9 months ago

Albemarle Tradewinds August 2016 Web Final

August 2016

Gun Tips By: Lloyd

Gun Tips By: Lloyd “Duke” Hodges Since I began this column, I have endeavored to avoid any political comments. I felt that politics had no place in the column. Recent events in our country and around the world however have modified that thinking. There are many calling for restrictions on the responsible, law abiding gun owners in our country. Those calling most loudly are being protected by the federal government agenices or are rich enough to hire 24/7 protection. Where does that leave you and yours? Whether you are a hunter, sport shooter or simply want a way to protect your family and home, there are some things you need to know. BE ALERT -- always look around you for anything or anyone that seems out of place. If you are uncomfortable – leave. Tell the authorities ( our undervalued police and sheriffs departments). If you are at a public event, BE AWARE. Check for the location of exits before you settle down to enjoy the show. Look around for security personnel – are they highly visible and are they armed. Does your family know what to do? Talk to them about this! Let’s remember that we are all Americans and that the rule of law exists for all of us. The supreme law of the land is the United State Constitution – not parts of it that suit our immediate needs but every bit of it. When was the last time you read the Constitution—especially those first ten amendments that we call the Bill of Rights? Last of all – BE ALIVE – you are important - to your family – to your friends – to your community and your country!! Next month, I will get back to the basics of this column – but thanks for letting me sound off. Train, Observe, Be Alert, Be Alive! FULL BREAKFAST FOR JUST $6.45 DAILY SANDWICH SPECIALS W/ DRINK AND DESSERT UNDER DINNER SPECIALS W/ DRINK AND DESSERT STARTING AT $9.95 LOOK FOR OUR NEW DINNER ITEMS DAILY HOMECOOKED SPECIALS Mention Albemarle Tradewinds in store and receive 10% OFF YOUR PURCHASE! Quit Smoking Start Vaping Today! Friendly Family Atmosphere, Smiling Faces with Great Food & Prices! Take-Out Orders Welcome! (252) 335-4700 • 913 W. Ehringhaus St., Elizabeth City, NC 12 Albemarle TradewindsAugust 2016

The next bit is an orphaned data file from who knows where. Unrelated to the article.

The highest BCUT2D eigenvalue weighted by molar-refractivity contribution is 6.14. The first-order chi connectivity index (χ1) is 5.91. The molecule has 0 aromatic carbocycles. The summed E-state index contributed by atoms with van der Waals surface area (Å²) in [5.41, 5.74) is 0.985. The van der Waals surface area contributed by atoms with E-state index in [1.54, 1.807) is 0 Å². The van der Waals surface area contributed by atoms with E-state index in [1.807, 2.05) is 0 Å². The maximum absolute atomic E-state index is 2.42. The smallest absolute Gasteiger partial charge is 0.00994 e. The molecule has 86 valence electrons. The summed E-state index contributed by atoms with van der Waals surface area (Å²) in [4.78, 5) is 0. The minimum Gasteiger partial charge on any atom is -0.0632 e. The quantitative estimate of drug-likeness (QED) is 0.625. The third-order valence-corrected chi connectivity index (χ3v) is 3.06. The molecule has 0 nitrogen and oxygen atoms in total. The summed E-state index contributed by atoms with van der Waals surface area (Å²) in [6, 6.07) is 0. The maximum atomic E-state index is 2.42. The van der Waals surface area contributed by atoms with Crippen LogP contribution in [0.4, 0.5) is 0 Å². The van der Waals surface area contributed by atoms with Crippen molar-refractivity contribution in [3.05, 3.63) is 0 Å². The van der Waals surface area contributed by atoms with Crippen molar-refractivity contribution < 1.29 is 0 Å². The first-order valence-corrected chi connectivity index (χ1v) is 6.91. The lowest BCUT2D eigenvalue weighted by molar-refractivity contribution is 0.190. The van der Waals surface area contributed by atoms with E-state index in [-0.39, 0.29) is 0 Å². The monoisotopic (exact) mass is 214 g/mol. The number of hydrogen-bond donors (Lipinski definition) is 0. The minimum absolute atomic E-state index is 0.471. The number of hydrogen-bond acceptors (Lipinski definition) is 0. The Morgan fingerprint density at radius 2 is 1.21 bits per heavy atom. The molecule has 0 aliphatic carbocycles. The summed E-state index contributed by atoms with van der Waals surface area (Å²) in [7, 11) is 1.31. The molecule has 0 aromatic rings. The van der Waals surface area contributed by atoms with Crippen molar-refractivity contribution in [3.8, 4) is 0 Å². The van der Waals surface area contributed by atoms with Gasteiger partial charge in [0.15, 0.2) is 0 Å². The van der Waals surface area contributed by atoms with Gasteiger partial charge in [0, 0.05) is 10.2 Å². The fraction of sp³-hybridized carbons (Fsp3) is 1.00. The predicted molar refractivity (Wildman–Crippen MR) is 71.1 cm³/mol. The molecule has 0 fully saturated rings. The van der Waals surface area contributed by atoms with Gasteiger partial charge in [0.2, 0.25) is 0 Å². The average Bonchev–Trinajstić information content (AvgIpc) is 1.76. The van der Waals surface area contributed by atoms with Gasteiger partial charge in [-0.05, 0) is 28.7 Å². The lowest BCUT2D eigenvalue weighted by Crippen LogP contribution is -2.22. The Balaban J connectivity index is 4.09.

Cattails by: Coy Domecq Cattails are considered by many to be invasive weeds that choke shallow ponds and crowd out other plant species. It has been said that cattails can grow faster in water than corn does in a fertilized field. The familiar sight of the common cattail plants can be seen around the edges of ponds, creeks, freshwater marshes, and ditches. These plants have the distinctive characteristics of slender upright stalks that reach as high as ten feet and the unique brown hotdog-like flower spikes. Cattails reproduce by seeds that germinate readily in sun-laden shallow water and by underground roots, or rhizomes. Even with the disdain many people feel towards cattails, they have played an important role in human history and still serve a vital function in wildlife habitat. Historical records reveal that cattails were consumed by Europeans as long as 30,000 years ago. Many parts of the cattail can be eaten. Native Americans gathered rhizomes and rootstock when other food sources were scarce. The roots contain more starch than potatoes and more protein than rice. The outer parts of young plants, when boiled, taste similar to asparagus. The newly developed flower spikes can also be boiled and eaten like corn-on-the-cob. The pollen can be collected and used as a flour to be baked. The leaf bases can be eaten raw or cooked, especially when they are young. (With all the food versatility cattails provide, caution should be exercised that cattail roots be collected from unpolluted water sources as the roots can absorb and accumulate lead and pesticides.) In addition to the many food uses of cattails, they also once provided a building supply store for early, and not so early, humans. The dried stems were used for weaving to produce roofing materials and baskets. The brown, fluffy flower spike particles were stuffed into pillows as fill. The dried spike materials were also long used as flotation fill in life jackets, or the air-cell filled stalks when bundled as an impromptu personal floaty. Studies have shown that even after being submerged for more than 100 hours, cattail fibers remain buoyant. Coy is a Certified Safety Professional (CSP) and owner of Vortex EHS, LLC. He holds a Master of Science degree from Imperial College, London in the field of Environmental Management and is an Authorized OSHA Outreach Trainer for Construction and General Industry. In addition to his professional interests in Environmental, Health, and Safety, he has a variety of personal interests including plant propagation and cooking, and enjoys reading across a range of subject matter. Coy lives with his wife and daughter in rural Northeastern North Carolina. He can be reached at WANTED 10 DECKS, PATIOS, OR SCREEN PORCHES To convert to sunrooms for year-round use! The Albemarle Tradewinds reaches 60k readers each month in printed and social media ...... call Ken and learn how. 252-333-7232 Albemarle Tradewinds August 2016 13